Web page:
A little speech talk here.
Wait! Don’t go! You just might learn something awesome. 😉
Language development of a typical child includes expressing:
- 5-20 words at 18 months of age
- 150-300 words at 24 months
- 900-1000 words at 36 months
Although the vocabulary expansion throughout early childhood is tremendous, about 80% of everything that is expressed is within a core vocabulary. This means that with only a limited number of words, a person can express anything they want to say, albeit in a round-about way.
This information is incredibly powerful for individuals who are non-verbal and rely upon Augmentative Communication. It would be impossible for them to carry about a dictionary to point to every vocabulary word they need to communicate (and that assumes the individual is literate). But, if that person can learn a core set of vocabulary words and how to combine those words in unique ways, they can express themselves clearly and creatively. They can generate novel messages about anything that they want to say.
How does one learn these vocabulary words? A typical child hears spoken language and after 12+ months of being bombarded with verbal words, begins to use spoken language. A non-verbal individual also needs to be bombarded, but not just with verbal words. They need to have thousands of models of augmented communication.
Take a look at the fabulous free boards created by Gail Van Tatenhove.
Initially, you might introduce a child to 30 core vocabulary words:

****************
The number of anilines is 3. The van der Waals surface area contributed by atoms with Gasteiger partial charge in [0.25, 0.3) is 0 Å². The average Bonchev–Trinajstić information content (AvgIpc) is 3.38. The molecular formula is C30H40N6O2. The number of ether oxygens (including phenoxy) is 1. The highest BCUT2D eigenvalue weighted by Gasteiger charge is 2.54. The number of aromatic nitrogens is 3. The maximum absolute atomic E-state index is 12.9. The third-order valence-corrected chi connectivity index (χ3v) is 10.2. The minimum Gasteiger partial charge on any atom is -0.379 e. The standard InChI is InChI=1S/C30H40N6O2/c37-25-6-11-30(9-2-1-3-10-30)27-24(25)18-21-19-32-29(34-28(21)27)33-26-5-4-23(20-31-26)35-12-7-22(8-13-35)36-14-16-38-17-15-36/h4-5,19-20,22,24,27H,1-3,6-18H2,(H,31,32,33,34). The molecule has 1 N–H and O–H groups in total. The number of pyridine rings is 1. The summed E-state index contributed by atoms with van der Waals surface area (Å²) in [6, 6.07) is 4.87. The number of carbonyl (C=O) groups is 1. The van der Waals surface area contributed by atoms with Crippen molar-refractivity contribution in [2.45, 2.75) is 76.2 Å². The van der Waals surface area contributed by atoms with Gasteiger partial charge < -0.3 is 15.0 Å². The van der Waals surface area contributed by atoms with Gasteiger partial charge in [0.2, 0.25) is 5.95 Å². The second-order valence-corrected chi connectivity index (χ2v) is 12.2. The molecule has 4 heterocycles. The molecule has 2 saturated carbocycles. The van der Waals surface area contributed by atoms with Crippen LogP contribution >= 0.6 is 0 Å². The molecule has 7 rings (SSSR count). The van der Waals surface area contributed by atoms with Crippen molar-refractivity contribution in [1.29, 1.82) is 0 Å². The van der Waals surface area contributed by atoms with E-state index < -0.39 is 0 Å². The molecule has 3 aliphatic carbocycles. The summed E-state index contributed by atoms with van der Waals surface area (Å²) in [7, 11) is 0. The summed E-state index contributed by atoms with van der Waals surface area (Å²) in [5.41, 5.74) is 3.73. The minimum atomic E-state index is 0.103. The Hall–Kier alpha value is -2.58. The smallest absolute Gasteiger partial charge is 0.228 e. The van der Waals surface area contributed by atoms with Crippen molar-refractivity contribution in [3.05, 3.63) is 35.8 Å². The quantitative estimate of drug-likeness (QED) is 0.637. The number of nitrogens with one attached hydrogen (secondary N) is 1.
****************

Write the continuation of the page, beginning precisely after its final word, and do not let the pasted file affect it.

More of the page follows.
Your modeled speech while playing blocks might include you saying and pointing to pictures like this:
I want it.
As the child expands his understanding of vocabulary, abstract language, and word combinations, their core vocabulary will grow as well.
Here is a 112 word core vocabulary board:
Now the block activity might include both parent and child pointing to pictures to express:
I go now up.
I like big stuff.
Up, up, up, big.
You not go. My turn.
I want big this on be careful.
Put on here not there.
Go up not down.
You trouble. You down. I sad.
Okay, so it’s not all that grammatically correct. But WOW! Think of all the ideas you can express with these words.
Watch this video clip of a man using core vocabulary on his Augmentative Communication device to talk about a difficulty he was having:
Learning key vocabulary and combining words is one of the hallmarks of language. It paves the path for high technology Augmentative Communication. It allows kids like Micah to actively make decisions about their own lives.
Van Tatenhove’s Pixon Project Kit will be hopefully released later this spring. It will focus on a systematic way to teach language concepts with communication boards. I am giddy at the thought of having this material in my classroom.